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Annular electrodes as PCM solution (Part 2)

Posted: 28 May 2013 ?? ?Print Version ?Bookmark and Share

Keywords:self-assembly? sub-lithographic? fabrication process?

In part 1 of this two part article, the author reviewed recent advances in electrode fabrication for phase-change memory with a particular focus on the benefits of annular electrodes. Part 2 concentrates on the possible advantages and limitations offered by nanotechnology and self-assembly techniques.

Recently, researchers from the Korea Advanced Institute of Science and Technology (KAIST) disclosed details of a new approach to reducing reset current using of self-assembly (S-A) [1]. The method offers a means of obtaining sub-lithographic resolution of the electrode structure of a PCM device. It involves depositing a number of self-assembling circular oxide islands, or disks, on the surface of the chalcogenide active material and then depositing one of the electrodes on and between the islands. The researchers constructed devices with contact apertures 500 nm 500 nm and fill factors (the area of the electrode covered) of 50%; they also simulated PCM structures with 2?m 2?m and 20 nm 20 nm apertures [2]. The experimental devices and simulations indicated the reset currents, and the current densities for the electrode body Jb at levels much reduced from those seen at similar lithographic dimensions without benefit of self-assembly (S-A) techniques.

The disks of the self-assembled structure have a hemispherical form with a flat surface at the interface (figure 1). The structure is inverted with respect to most of the more usual PCM cell structures.

Figure 1: Essential structural elements of a self-assembled PCM structure with initiating hotspot, shown for reference time at which the initiating molten hot spot (IMS) forms.

Recall from figure 2 in part 1 that the current density as a function of electrode diameter for a solid electrode remains quasi-constant for electrode diameters beyond 50 nm. All the experimental devices in the current work were operating in the flat part of the J = f(d) electrical characteristics. Some of the gains reported are governed by the relationship

Jb = Jc(ac/Ab) [1]

where Jc is the contact current density at the electrode-active material interface, ac is the area of contact between the amorphous material and the bottom electrode at the annulus, and Ab is the area of the body of the bottom electrode. Even so, current density values less than 1 107 were predicted.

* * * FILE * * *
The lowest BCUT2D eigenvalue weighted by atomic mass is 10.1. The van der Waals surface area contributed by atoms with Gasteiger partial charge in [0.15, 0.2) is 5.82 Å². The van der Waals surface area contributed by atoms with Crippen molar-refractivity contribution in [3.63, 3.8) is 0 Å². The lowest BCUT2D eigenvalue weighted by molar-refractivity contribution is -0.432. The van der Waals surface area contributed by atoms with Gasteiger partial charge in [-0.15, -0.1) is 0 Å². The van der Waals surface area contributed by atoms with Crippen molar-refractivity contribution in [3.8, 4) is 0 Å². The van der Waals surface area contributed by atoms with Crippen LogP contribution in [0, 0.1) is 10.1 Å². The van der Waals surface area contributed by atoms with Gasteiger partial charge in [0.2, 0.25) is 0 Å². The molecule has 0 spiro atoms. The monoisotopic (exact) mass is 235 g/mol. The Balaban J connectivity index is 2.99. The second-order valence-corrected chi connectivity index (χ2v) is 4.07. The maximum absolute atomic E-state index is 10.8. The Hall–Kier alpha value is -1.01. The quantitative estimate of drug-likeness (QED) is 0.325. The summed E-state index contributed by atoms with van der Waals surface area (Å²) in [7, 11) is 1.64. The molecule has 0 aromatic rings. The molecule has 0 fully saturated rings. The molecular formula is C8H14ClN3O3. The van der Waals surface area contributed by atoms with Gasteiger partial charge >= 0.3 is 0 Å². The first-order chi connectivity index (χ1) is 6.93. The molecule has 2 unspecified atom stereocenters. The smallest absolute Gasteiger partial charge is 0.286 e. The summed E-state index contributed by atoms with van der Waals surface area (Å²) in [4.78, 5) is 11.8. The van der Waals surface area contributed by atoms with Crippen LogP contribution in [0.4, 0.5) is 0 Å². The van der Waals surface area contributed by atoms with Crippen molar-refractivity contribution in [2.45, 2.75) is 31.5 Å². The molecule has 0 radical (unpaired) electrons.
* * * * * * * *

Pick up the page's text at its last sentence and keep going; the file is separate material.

Commercial success in the use of S-A techniques to achieve sub-20-nm lithographic resolutions in PCM device structures will require its application at lithographic nodes lower than 20 nm. What then will be required from the S-A technology at the 20-nm node and what might be limiting factors?

Consider the relationship of the number of oxide disks required as a function of the disc diameter for changing fill factor (figure 2). For a 20-nm 20-nm aperture and an fill factor of approximately 50%, the method would require about 10 disks of 5 nm diameter. The larger the number of disks, the more tolerant the fabrication process would be to small variations. The maximum coverage for square packing in a square aperture, i.e disks touching, is about 78%. There are clearly a number of different packing arrangements, for example square, hexagonal, and random. The curves for figure 2 were based on square packing; other packing arrangements will require small adjustments to the position of the curves.

Figure 2: For a 20-nm x 20-nm aperture and an fill factor of approximately 50%, the self-assembling method would require about 10 disks of 5 nm diameter. The four lower curves are for a 20-nm 20-nm square aperture for fill factors of 25%, 50% , 66%, and 75%, while the upper curve is for a 50-nm 50-nm aperture with a 25% fill factor; other packing arrangements result in a similar number of disks.

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